Some have owned for a period as long as four years. Others have purchased as corporations and all it seems have children or parents living in the apartments while the registered owners live elsewhere. Are the people occupying said apartments renters or roommates? Some are listed as members of the corporation. My question is as follows: are corporations allowed to own a certificate in a co-op? The problem, as I interpret this, is that any member listed as being a part of the corporation could possibly move into the apartment without the approval of the board.
My next question is this: the co-op where I live has three separate buildings—one is older and has required an inordinate amount of repairs ($130,000) more than the other two newer buildings. The board is now claiming that they do not have enough money to repair washers and dryers in the two newer buildings. What is the board’s responsibility towards the shareholders in the newer buildings?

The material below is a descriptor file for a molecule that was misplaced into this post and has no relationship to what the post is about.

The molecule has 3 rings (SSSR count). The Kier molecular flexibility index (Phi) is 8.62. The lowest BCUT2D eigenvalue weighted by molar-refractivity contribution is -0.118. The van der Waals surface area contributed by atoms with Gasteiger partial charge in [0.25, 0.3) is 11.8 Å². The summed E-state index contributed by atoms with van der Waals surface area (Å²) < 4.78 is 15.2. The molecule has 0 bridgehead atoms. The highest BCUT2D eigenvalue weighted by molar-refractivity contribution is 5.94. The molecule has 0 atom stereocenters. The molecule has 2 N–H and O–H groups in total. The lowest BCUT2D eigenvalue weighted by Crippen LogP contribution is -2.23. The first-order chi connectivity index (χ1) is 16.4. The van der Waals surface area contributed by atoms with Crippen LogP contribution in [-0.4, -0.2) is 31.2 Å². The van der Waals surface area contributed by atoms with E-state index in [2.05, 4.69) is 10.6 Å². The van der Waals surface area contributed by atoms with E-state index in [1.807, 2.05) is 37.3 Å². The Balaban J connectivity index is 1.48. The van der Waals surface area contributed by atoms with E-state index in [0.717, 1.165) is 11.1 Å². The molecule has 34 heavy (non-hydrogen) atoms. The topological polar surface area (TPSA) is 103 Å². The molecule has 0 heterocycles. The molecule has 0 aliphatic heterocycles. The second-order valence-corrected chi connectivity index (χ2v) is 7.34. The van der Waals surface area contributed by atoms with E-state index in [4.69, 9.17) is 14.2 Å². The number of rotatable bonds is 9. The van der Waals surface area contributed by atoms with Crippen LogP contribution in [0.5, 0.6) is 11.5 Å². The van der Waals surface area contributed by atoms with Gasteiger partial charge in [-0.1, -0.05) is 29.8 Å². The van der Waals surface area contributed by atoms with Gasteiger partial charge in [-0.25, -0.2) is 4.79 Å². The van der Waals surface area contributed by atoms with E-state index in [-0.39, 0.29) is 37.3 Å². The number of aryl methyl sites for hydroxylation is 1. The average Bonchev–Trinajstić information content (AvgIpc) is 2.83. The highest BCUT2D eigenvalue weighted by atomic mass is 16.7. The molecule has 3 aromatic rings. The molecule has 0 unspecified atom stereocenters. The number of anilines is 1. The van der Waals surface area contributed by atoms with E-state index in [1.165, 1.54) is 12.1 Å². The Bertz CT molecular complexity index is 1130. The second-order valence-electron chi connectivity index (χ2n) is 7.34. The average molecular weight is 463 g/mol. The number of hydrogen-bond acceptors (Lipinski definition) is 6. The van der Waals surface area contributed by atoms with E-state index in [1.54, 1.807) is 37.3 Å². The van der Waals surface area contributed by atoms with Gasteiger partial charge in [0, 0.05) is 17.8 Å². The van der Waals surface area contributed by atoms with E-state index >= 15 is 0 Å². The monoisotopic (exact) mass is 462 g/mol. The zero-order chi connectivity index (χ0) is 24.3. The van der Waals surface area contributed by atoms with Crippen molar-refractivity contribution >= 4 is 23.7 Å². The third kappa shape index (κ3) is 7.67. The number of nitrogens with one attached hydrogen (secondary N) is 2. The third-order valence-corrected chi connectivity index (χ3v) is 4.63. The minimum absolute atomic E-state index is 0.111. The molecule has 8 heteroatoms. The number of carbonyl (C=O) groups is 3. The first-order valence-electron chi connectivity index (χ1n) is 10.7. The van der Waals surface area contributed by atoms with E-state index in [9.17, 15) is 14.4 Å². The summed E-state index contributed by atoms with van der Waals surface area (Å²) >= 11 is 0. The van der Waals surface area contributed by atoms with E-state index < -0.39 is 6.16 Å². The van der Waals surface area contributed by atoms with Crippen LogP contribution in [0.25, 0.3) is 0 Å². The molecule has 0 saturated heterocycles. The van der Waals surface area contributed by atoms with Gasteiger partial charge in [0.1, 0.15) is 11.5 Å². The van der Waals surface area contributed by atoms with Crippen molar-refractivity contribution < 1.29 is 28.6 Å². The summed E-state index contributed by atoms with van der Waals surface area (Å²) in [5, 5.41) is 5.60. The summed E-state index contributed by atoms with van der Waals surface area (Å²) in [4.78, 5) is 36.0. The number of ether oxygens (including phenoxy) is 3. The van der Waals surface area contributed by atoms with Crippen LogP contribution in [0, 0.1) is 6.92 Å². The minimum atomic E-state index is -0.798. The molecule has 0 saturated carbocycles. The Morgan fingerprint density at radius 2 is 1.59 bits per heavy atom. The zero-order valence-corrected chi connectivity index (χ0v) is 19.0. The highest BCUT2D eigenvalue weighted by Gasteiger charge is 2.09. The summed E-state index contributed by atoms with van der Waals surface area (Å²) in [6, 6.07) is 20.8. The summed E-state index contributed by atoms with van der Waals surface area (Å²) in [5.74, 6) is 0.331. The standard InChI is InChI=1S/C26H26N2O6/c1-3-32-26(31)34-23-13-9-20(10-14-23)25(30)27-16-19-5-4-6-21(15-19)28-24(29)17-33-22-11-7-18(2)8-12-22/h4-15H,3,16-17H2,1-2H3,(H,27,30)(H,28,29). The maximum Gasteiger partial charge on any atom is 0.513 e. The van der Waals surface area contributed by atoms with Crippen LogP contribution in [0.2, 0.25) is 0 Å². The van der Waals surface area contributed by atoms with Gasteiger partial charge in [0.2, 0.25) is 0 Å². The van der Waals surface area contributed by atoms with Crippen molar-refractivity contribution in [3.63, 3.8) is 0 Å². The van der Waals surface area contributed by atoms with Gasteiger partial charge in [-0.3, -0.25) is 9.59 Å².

“It is important to read the lease carefully to determine (i) who may occupy the apartment, (ii) whether all such occupants are required to use the apartment together with the tenant-shareholder, and (iii) whether the permitted occupants must be in the apartment contemporaneously with the tenant-shareholder at all times. Family members and other permitted occupants who do not pay rent to the tenant-shareholders for the privilege of occupying the apartment are not renters or subtenants. They usually are a part of the tenant-shareholder(s) family.
“Roommates are those other than members of the tenant-shareholder’s immediate family who live in an apartment together with the named tenant-shareholder in accordance with the “roommate law,” Real Property Law Section 235-f. That law permits the occupancy of a rental apartment (such as a cooperative) by an occupant and the minor children of such occupant, in addition to the tenant-shareholder. Per your question regarding tenants being listed as members of the corporation: